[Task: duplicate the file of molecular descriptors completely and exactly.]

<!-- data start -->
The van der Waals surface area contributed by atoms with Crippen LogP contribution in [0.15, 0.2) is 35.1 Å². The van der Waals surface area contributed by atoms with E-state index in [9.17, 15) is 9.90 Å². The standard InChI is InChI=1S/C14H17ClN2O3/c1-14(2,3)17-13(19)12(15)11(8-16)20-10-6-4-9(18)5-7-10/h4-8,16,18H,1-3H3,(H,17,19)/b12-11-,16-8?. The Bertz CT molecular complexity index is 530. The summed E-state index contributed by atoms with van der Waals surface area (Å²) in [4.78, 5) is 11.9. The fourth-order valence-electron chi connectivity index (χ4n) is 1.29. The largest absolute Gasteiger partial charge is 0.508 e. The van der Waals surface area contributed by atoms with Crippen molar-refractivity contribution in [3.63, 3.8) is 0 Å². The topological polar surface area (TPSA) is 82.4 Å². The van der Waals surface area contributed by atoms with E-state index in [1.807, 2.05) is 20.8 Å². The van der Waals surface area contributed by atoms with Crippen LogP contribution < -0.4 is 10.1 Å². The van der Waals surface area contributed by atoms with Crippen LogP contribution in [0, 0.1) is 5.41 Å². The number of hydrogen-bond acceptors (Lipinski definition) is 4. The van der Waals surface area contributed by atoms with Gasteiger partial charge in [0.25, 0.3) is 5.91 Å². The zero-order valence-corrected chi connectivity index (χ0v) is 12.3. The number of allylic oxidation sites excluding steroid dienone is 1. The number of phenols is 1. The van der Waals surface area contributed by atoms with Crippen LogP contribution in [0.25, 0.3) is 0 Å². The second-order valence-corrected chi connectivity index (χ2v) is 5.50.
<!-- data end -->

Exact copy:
The van der Waals surface area contributed by atoms with Crippen LogP contribution in [0.15, 0.2) is 35.1 Å². The van der Waals surface area contributed by atoms with E-state index in [9.17, 15) is 9.90 Å². The standard InChI is InChI=1S/C14H17ClN2O3/c1-14(2,3)17-13(19)12(15)11(8-16)20-10-6-4-9(18)5-7-10/h4-8,16,18H,1-3H3,(H,17,19)/b12-11-,16-8?. The Bertz CT molecular complexity index is 530. The summed E-state index contributed by atoms with van der Waals surface area (Å²) in [4.78, 5) is 11.9. The fourth-order valence-electron chi connectivity index (χ4n) is 1.29. The largest absolute Gasteiger partial charge is 0.508 e. The van der Waals surface area contributed by atoms with Crippen molar-refractivity contribution in [3.63, 3.8) is 0 Å². The topological polar surface area (TPSA) is 82.4 Å². The van der Waals surface area contributed by atoms with E-state index in [1.807, 2.05) is 20.8 Å². The van der Waals surface area contributed by atoms with Crippen LogP contribution < -0.4 is 10.1 Å². The van der Waals surface area contributed by atoms with Crippen LogP contribution in [0, 0.1) is 5.41 Å². The number of hydrogen-bond acceptors (Lipinski definition) is 4. The van der Waals surface area contributed by atoms with Gasteiger partial charge in [0.25, 0.3) is 5.91 Å². The zero-order valence-corrected chi connectivity index (χ0v) is 12.3. The number of allylic oxidation sites excluding steroid dienone is 1. The number of phenols is 1. The van der Waals surface area contributed by atoms with Crippen LogP contribution in [0.25, 0.3) is 0 Å². The second-order valence-corrected chi connectivity index (χ2v) is 5.50.